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Judge sets May 2024 trial date for Donald Trump in documents case


By Katelyn Polantz, Tierney Sneed and Kara Scannell, CNN

(CNN) — A federal judge ordered Friday that the trial in the classified documents case that special counsel Jack Smith brought against former President Donald Trump begin in May 2024.

US District Judge Aileen Cannon said that the trial could begin as early as May 20. A pretrial hearing in the case will be held on May 14.

If that timeline holds, then the trial would fall deep in the 2024 race for the White House, coming amid multiple GOP presidential primaries. It would be a rebuke to Trump and his legal team, who wanted to postpone the trial until after the general election takes place in November 2024.

However, Cannon’s order also means that the case will unfold at a far slower speed than what Smith’s team was proposing, when it recommended a fast-paced timeline that would start the trial in mid-December of this year. Such a schedule would have a trial wrap up before primary voting gets underway in the 2024 election, where Trump is the leading GOP candidate.

The vast majority of state primaries will be finished by mid-May, although Nebraska, Maryland and West Virginia are set to hold their primary elections on May 14. Oregon votes the following week and a handful of states, including New Jersey, are now scheduled to vote on June 4. During his first presidential run, Trump effectively clinched the nomination at the end of May 2016 – before formally becoming the party’s nominee in July at the GOP convention in Cleveland.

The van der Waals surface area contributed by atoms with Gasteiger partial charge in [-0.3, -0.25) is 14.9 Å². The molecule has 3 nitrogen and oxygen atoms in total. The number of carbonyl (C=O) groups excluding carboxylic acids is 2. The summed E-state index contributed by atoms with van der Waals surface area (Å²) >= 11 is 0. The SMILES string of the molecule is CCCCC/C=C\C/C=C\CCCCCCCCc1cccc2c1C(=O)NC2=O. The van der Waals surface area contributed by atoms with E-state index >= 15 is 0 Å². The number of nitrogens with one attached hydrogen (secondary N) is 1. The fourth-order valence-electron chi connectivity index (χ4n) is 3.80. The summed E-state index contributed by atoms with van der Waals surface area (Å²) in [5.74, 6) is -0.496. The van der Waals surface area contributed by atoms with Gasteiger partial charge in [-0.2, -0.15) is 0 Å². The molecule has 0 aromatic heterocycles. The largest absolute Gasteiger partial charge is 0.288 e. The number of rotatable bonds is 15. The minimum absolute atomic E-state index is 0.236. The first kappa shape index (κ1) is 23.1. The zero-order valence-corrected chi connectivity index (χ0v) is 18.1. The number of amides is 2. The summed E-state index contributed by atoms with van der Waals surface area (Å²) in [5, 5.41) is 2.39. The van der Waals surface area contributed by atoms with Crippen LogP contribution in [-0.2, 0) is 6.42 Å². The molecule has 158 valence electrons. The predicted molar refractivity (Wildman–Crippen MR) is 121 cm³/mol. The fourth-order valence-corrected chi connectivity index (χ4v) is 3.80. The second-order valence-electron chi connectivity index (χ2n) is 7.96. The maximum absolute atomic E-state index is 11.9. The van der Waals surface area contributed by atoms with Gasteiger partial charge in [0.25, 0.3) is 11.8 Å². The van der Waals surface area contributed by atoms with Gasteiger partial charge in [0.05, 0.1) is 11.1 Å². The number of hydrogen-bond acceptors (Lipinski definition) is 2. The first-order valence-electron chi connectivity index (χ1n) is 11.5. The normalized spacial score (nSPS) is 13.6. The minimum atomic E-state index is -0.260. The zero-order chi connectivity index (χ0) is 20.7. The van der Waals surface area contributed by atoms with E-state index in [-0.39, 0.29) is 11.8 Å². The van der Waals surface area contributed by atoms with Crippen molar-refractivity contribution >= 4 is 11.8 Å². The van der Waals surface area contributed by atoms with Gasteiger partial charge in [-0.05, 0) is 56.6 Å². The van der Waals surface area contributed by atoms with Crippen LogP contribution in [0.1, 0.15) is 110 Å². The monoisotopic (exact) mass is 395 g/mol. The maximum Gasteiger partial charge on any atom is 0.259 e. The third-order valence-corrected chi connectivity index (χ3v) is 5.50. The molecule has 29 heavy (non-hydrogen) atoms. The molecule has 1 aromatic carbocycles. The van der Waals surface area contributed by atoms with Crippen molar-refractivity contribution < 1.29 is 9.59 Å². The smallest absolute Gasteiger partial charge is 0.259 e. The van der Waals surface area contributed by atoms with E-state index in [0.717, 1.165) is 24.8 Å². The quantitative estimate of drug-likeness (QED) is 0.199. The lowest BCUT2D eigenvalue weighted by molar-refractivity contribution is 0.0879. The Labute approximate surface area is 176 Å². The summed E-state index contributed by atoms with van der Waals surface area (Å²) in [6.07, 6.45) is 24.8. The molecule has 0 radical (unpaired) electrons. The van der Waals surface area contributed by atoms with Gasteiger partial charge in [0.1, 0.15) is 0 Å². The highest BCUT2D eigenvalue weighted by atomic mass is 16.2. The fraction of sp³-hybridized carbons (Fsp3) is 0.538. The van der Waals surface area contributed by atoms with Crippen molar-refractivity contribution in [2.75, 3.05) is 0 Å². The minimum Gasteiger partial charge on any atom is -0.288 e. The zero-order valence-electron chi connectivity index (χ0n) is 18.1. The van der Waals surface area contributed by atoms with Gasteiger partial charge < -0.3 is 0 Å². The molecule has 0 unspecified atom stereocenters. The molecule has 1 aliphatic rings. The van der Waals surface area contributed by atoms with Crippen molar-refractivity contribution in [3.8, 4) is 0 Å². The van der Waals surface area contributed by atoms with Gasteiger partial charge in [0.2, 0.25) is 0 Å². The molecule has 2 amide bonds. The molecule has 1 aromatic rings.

While it’s likely the nominating process will be essentially decided by May, recent history has plenty examples of the race remaining a delegate fight until early summer.

A Trump adviser told CNN that, given the trial date is currently set for the middle of primary season, they anticipate they’ll be able to delay the trial beyond the 2024 presidential election.

In arguing for a trial date after the election, Trump’s lawyers said at a hearing Tuesday that the public would perceive the case as Trump “squaring off” with the administration of his chief 2024 rival, President Joe Biden. Cannon made clear she was not interested in those arguments.

“Today’s order by Judge Cannon is a major setback to the DOJ’s crusade to deny President Trump a fair legal process. The extensive schedule allows President Trump and his legal team to continue fighting this empty hoax,” Trump spokesperson Steven Cheung told CNN on Friday. “Crooked Joe Biden is losing and attempting to use his weaponized DOJ against his top political rival – a disgraceful and un-American abuse of power. Crooked Joe will fail and President Trump will win back the White House for the American people.”

Trump and his aide, Walt Nauta, were charged in June, with an indictment that alleged the former president unlawfully retained national defense information and that accused both defendants of engaging in obstructive conduct. Both pleaded not guilty.

In her new order, Cannon cited the “voluminous” evidence prosecutors are turning over to the defense as well as the complexities that the classified material at the heart of the case will bring to the proceedings. She also said that the court will be “faced with extensive pre-trial motion practice on a diverse number of legal and factual issues, all in connection with a 38-count indictment.”